Martin argued in court that Martens and Molly Corbett have a lot of family support and real property in Tennessee and North Carolina.
“A $10,000 bond to a pauper is different than a $10,000 bond to a person with means,” he said.
But attorneys for Molly Corbett and Martens said the two have no prior criminal convictions and that they complied with previous pre-trial release conditions in connection with the second-degree murder charge.
Freedman, one of Martens’ attorneys, read a letter from a correctional official, saying that Martens had been a model prisoner. He also said Martens not only called 911 but also cooperated for four months with law-enforcement before he was even criminally charged. And after he was charged, he complied with pre-trial release conditions and came to every court hearing, even when the judge’s decisions didn’t go his way.
They also referenced the heavy media attention that the case has received.
“There is literally no place for this young woman to hide, even if she wanted to,” Kingsbery said in court.
It would be punishment if a judge set a higher bond when two appellate courts found that they did not get a fair trial, said Byrd, Martens’ attorney.
After the hearing, family for Molly Corbett and Martens gathered in the hall outside the courtroom. They formed a circle around Sharon Martens.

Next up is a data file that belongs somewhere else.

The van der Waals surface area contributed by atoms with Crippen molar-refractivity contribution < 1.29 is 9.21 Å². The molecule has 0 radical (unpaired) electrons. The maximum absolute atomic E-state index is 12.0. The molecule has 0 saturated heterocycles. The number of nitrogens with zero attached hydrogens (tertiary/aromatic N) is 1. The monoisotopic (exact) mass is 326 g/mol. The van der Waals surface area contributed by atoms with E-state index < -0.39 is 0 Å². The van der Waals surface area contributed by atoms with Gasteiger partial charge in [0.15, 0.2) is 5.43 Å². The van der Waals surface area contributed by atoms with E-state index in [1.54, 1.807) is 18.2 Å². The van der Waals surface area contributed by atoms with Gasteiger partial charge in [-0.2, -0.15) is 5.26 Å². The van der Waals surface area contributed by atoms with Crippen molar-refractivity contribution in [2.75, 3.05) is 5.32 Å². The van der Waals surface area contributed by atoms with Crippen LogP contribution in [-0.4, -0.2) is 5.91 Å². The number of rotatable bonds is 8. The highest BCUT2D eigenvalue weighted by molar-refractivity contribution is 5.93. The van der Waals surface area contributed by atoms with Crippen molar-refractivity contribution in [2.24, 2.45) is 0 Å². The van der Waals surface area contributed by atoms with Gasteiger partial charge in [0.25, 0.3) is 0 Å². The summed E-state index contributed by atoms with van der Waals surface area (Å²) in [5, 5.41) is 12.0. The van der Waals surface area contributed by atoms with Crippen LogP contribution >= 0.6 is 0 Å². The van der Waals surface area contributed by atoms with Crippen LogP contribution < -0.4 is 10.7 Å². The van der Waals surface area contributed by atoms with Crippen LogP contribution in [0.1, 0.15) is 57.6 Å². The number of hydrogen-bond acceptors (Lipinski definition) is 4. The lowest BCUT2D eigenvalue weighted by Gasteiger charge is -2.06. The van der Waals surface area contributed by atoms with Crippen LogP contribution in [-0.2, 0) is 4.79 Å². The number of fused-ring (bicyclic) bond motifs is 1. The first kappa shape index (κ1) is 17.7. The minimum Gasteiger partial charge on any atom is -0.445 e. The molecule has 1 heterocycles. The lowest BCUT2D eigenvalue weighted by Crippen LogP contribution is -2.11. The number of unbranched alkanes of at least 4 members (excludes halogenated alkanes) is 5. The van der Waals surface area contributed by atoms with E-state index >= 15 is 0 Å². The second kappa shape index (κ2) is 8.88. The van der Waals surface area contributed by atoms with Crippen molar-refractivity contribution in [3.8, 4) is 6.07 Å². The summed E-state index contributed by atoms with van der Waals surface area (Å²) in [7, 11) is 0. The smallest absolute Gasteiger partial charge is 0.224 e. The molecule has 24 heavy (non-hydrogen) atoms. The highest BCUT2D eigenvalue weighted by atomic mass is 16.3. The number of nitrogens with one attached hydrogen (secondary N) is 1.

After Kingsbery explained the process to the family, Michael Earnest, Molly’s uncle, walked up.
“They’re going to be out,” he said, taking a second to compose himself. “There was very strong evidence that Tom saved Molly’s life that night. ..He was doing what any of us who are fathers would do if we found ourselves in that moment, and that was to defend his daughter.”
He later said, “It’s a huge first step. But we know it’s not over.”
The family of Jason Corbett wants a retrial, saying that the evidence is overwhelming that Jason Corbett was murdered.
“We have to stand together against those who think they are above the law, those who can cruelly inflict injury in the most heinous, barbaric way, enough to cause death ten times over,” Tracey Corbett Lynch and her husband, David Lynch, said in a statement.
It’s unclear when a trial date will be set. The COVID-19 pandemic has created a backlog of criminal cases. Martin indicated in court that it might be more than a year before a trial can begin.
Journal columnist Scott Sexton contributed to this report.